Pants (and shorts) fitting is an ongoing endeavor for me. One day at the mill ends and remnants fabric store, I picked up a couple of yards of printed fabric (meandering little duck footprints I think??) for cheap. My intention was to get fabric I don’t care about and sew some bottoms to see if I can zero in on a good pants block. At least it’s 100% cotton!
joined side seams and waistband on the serger, stitching and finishing the edges all at once, with 3/8″ seam allowance instead of the original 5/8″ drafted into the pattern
made drawstring from cotton twill tape
These sleep shorts are feeling pretty good. I’m really happy with the construction, and it was nice to get more comfortable finishing seams on the serger.
My on-the-fly decision to use the serger on the side seams resulted in a narrower seam allowance than originally intended, so the shorts are essentially a total of 1″ wider around the body. That’s something to watch for next time I make a pair of these.
I was going for a boxer short style, but because of the way I did the fitting, they’re a little slimmer than a typical roomy boxer short. They’re also a little too long, and when I crouch down the front of the legs tug more than I’d like. Going shorter would help that.
The big challenge for drawstring woven bottoms is that on my body, the waistband is quite a bit larger than my waist in order to get the shorts over my hips. I don’t love that, but this was a good project for learning more about pants fitting.
I’d really love to switch to knits and make a pair of shorts like the American Giant Essential Short. I think my knit version of these shorts would be a good place to start!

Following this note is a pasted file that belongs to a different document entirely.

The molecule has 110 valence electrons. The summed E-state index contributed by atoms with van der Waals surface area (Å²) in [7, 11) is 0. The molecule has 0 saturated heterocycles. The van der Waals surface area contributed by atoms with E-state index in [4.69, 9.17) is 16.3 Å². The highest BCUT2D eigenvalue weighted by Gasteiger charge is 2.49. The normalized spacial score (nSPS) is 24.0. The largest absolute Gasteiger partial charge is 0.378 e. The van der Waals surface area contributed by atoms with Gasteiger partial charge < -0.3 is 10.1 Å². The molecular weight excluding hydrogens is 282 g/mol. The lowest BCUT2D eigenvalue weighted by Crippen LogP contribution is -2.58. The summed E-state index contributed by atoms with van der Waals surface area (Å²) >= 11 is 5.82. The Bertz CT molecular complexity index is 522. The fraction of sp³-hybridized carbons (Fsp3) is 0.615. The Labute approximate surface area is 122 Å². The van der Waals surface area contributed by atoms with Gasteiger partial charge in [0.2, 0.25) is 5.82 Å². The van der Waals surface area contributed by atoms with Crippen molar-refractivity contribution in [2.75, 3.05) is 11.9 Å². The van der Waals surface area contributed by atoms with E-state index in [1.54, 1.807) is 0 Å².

I keep forgetting that with knits, I don’t need to make the waist the same measurement as my hip measurement, so these are a little big around the waist. But with the drawstring it’s not a big deal.
I learned a lesson about cotton twill tape: cut to length after washing and drying! My string shrank so much that I can only make a tiny bow at the waist.
The construction went really well, which I’m happy about. And the fit is relatively good, too. The only thing I’m not wild about is the color, but it was what I found at the remnants and mill-end store, so it is what it is ;)
traced the pattern pieces using Steffani’s techniques
before making the muslin, added to the side seams to accommodate a woven fabric (the original shorts are knit), and adjusted the shape of the crotch seam to be more like an “L” than a long shallow curve, based on Kathy Ruddy’s One Pattern, Many Looks: Pants class
after making the muslin, increased the length of the back center seam by raising the waistline at the center back and smoothing to the side seams to accommodate the shorter length between the legs (this was a problem I ran into on my olive ankle pants and didn’t realize it until I started wearing them and they rode down in back and pulled at the front when I sat down)
made the drawstring from lightweight chambray, double-folding and stitching down the length, making clean finishes at the ends (I use this clean-ends bag strap method all the time)
the single buttonhole for the drawstring didn’t work — the chambray strap didn’t slide when I tried to cinch it closed because the linen had no flexibility like the knit casing does — so after assembling the shorts I ended up cutting two slots next to the center buttonhole and dabbed some fray block on them (I’m not entirely optimistic that this will keep the holes from fraying though, but I wasn’t about to rip out the finished waist band and do it again)
The construction went very well (except for that drawstring buttonhole) and I’m really happy with how they look. The fit is good, although they’re a little bit loose around my body and I didn’t need to add as much to the side seams as I did. When I cinch the drawstring around my waist, there’s a bit of extra bunching up with the fabric requiring some shuffling around to even things out. But they are comfy, which is one of my priorities.
I love the pockets! The stitching came out nice and even, and they help add interest and functionality. Without them I think these shorts would be quite dull.
I want to try this pattern with knit fabric, too. Especially since the original pair I bought is starting to fray apart because I wear them so much.